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15 thoughts on “Thoughts on crypted communication

  1. I’ve been using GPG for many years and the main problem with GPG is to get people to actually use it. Most people either don’t understand that the communications channels they use are insecure and actively spied or simply too lazy to care.

    As for public key trust, I only trust keys I exchange personally or have confirmed through a side channel (e.g. video/phone call).

    Artur

    1. But now many people know that they are using insecure channels and that they are actively under surveillance. Yet, this has not lead to any significant rise of gpg usage, has it?

      And if not using the web of trust works for you that is good. But to reach a broader audience we need to have the possibility to encrypt communication securly between people who have never met.

  2. GPG is great at what it does. The content of your messages will be reasonably safe. But who cares about the content when GCHQ und NSA have the metadata to all of your communication?
    http://www.theguardian.com/world/2013/jun/27/nsa-data-mining-authorised-obama
    They know who you talk to and when you do. The web of trust will also tell them who you trust (obviously). That makes it even easier to identify key targets.
    Basicaly who you talk to tells more about yourself than what you talk about. And that is true for any form of communication.
    A different kind of metadata can even be used to identify tor users.
    http://arstechnica.com/security/2013/09/snoops-can-identify-tor-users-given-enough-time-experts-say/
    So we are screwed anyway.
    It’s not that They ARE watching us. They are propably not. But They could be. And that is enough.
    https://en.wikipedia.org/wiki/Panopticon

    1. You are right regarding the fact that the when and whom we communicate with tells a lot about us. I doubt that it tells more than the actual messages, though.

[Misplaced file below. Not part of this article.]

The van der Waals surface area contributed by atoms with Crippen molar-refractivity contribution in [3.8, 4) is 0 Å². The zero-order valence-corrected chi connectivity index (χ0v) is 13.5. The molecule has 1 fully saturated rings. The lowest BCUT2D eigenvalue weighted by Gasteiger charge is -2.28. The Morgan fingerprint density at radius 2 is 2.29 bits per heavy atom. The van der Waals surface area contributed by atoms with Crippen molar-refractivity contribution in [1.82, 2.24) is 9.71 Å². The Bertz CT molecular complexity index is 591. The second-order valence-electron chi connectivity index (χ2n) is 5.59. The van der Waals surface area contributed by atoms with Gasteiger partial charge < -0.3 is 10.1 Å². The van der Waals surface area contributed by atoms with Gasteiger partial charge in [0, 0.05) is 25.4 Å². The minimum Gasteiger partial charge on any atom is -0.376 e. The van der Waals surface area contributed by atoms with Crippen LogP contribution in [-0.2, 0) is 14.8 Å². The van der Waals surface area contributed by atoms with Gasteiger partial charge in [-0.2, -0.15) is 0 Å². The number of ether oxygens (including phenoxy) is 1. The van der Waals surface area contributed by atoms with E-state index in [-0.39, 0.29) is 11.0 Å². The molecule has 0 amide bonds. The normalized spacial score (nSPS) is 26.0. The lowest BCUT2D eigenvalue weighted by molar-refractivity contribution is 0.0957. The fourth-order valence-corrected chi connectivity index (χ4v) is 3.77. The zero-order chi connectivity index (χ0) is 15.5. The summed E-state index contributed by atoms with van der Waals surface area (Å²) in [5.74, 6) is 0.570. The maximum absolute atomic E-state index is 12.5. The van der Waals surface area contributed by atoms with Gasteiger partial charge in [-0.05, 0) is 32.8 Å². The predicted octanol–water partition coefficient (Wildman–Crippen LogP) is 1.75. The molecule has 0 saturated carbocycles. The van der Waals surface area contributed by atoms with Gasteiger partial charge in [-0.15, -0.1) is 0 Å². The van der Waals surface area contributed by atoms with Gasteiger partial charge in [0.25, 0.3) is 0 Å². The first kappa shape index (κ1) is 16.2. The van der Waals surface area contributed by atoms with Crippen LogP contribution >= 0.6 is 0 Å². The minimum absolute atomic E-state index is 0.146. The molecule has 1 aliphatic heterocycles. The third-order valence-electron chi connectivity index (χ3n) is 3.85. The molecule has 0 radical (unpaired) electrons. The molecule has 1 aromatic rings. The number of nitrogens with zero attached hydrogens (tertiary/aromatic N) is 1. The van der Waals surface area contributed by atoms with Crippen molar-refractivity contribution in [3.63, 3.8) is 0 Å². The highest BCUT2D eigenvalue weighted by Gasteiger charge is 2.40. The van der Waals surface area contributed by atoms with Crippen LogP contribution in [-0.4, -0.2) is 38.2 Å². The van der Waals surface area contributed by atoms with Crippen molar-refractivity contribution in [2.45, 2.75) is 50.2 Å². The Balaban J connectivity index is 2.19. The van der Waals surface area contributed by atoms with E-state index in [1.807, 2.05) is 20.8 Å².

However, your comment gave me an idea: since the actual communication is encrypted, it is easy to automatically slip in fake messages – the fake message can be send and removed automatically on the sender and receiver side. But an outstanding person would have no chance identitfying if the messages were fake or not. That would at least cover how much we are talking, and when.

  3. Your plan assumes that the phone itself can be trusted. In most cases, I claim that it cannot. I suspect that locked-down bootloaders exist in part to ensure that certain backdoors remain in place.

    1. No – in fact the post does not deal with the question if the phoine or the computer the application runs on can be trusted. That is another question for another post.

  4. liquidat: this is in response to your response to me. For some reason, I don’t see a Reply button on any of your comments, so I can’t reply to them directly.

    I suppose we can assume that the phone can be trusted for the purposes of discussing the web of trust, but I suspect putting trustworthy phones in the hands of the average person will be the more difficult problem by several orders of magnitude. “Law enforcement” agencies don’t want to give up their ability to spy on people at will, and they will likely trot out all the usual scare tactics to suppress any attempt to change that.

    1. For me in the end the problem regarding trustworthy phones is the same as trustworthy computers. The main question is the operating system. And to me it looks like we will have three options in the near future: FirefoxOS, UbuntuOS and Android/Cyanogenmod. Thus I’m not sure if the problem is really as difficult to solve as you see it…